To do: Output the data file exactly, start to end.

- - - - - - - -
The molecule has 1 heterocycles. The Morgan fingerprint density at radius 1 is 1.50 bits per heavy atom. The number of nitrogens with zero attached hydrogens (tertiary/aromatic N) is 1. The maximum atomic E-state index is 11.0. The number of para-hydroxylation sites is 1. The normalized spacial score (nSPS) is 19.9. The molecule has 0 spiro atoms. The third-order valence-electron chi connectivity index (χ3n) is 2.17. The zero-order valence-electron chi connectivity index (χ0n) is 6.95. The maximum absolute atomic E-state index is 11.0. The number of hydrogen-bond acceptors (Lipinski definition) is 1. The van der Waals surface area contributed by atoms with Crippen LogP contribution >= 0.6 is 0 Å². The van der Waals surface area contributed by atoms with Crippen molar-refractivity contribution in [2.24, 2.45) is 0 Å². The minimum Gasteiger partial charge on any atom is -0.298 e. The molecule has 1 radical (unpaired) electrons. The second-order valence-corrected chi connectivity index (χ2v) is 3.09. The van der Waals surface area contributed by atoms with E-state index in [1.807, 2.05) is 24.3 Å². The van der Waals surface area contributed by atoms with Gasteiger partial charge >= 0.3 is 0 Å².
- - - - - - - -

The molecule has 1 heterocycles. The Morgan fingerprint density at radius 1 is 1.50 bits per heavy atom. The number of nitrogens with zero attached hydrogens (tertiary/aromatic N) is 1. The maximum atomic E-state index is 11.0. The number of para-hydroxylation sites is 1. The normalized spacial score (nSPS) is 19.9. The molecule has 0 spiro atoms. The third-order valence-electron chi connectivity index (χ3n) is 2.17. The zero-order valence-electron chi connectivity index (χ0n) is 6.95. The maximum absolute atomic E-state index is 11.0. The number of hydrogen-bond acceptors (Lipinski definition) is 1. The van der Waals surface area contributed by atoms with Crippen LogP contribution >= 0.6 is 0 Å². The van der Waals surface area contributed by atoms with Crippen molar-refractivity contribution in [2.24, 2.45) is 0 Å². The minimum Gasteiger partial charge on any atom is -0.298 e. The molecule has 1 radical (unpaired) electrons. The second-order valence-corrected chi connectivity index (χ2v) is 3.09. The van der Waals surface area contributed by atoms with E-state index in [1.807, 2.05) is 24.3 Å². The van der Waals surface area contributed by atoms with Gasteiger partial charge >= 0.3 is 0 Å².